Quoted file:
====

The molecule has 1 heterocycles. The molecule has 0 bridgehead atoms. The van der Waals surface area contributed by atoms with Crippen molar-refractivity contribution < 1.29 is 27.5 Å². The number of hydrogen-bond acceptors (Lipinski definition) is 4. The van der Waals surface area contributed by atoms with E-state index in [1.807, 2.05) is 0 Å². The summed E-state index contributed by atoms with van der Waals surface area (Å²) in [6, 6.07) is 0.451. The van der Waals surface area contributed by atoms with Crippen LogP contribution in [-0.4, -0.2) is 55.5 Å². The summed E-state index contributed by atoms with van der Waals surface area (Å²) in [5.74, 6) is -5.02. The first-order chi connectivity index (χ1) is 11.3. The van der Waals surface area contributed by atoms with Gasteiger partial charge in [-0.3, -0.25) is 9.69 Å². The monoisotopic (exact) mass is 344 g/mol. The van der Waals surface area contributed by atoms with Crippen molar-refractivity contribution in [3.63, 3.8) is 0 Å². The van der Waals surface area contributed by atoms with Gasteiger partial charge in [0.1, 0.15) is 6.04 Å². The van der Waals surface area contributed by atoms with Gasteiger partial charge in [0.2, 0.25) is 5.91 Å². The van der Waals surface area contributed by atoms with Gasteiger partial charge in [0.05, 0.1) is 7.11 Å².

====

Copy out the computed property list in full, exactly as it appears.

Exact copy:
The molecule has 1 heterocycles. The molecule has 0 bridgehead atoms. The van der Waals surface area contributed by atoms with Crippen molar-refractivity contribution < 1.29 is 27.5 Å². The number of hydrogen-bond acceptors (Lipinski definition) is 4. The van der Waals surface area contributed by atoms with E-state index in [1.807, 2.05) is 0 Å². The summed E-state index contributed by atoms with van der Waals surface area (Å²) in [6, 6.07) is 0.451. The van der Waals surface area contributed by atoms with Crippen LogP contribution in [-0.4, -0.2) is 55.5 Å². The summed E-state index contributed by atoms with van der Waals surface area (Å²) in [5.74, 6) is -5.02. The first-order chi connectivity index (χ1) is 11.3. The van der Waals surface area contributed by atoms with Gasteiger partial charge in [-0.3, -0.25) is 9.69 Å². The monoisotopic (exact) mass is 344 g/mol. The van der Waals surface area contributed by atoms with Crippen molar-refractivity contribution in [3.63, 3.8) is 0 Å². The van der Waals surface area contributed by atoms with Gasteiger partial charge in [0.1, 0.15) is 6.04 Å². The van der Waals surface area contributed by atoms with Gasteiger partial charge in [0.2, 0.25) is 5.91 Å². The van der Waals surface area contributed by atoms with Gasteiger partial charge in [0.05, 0.1) is 7.11 Å².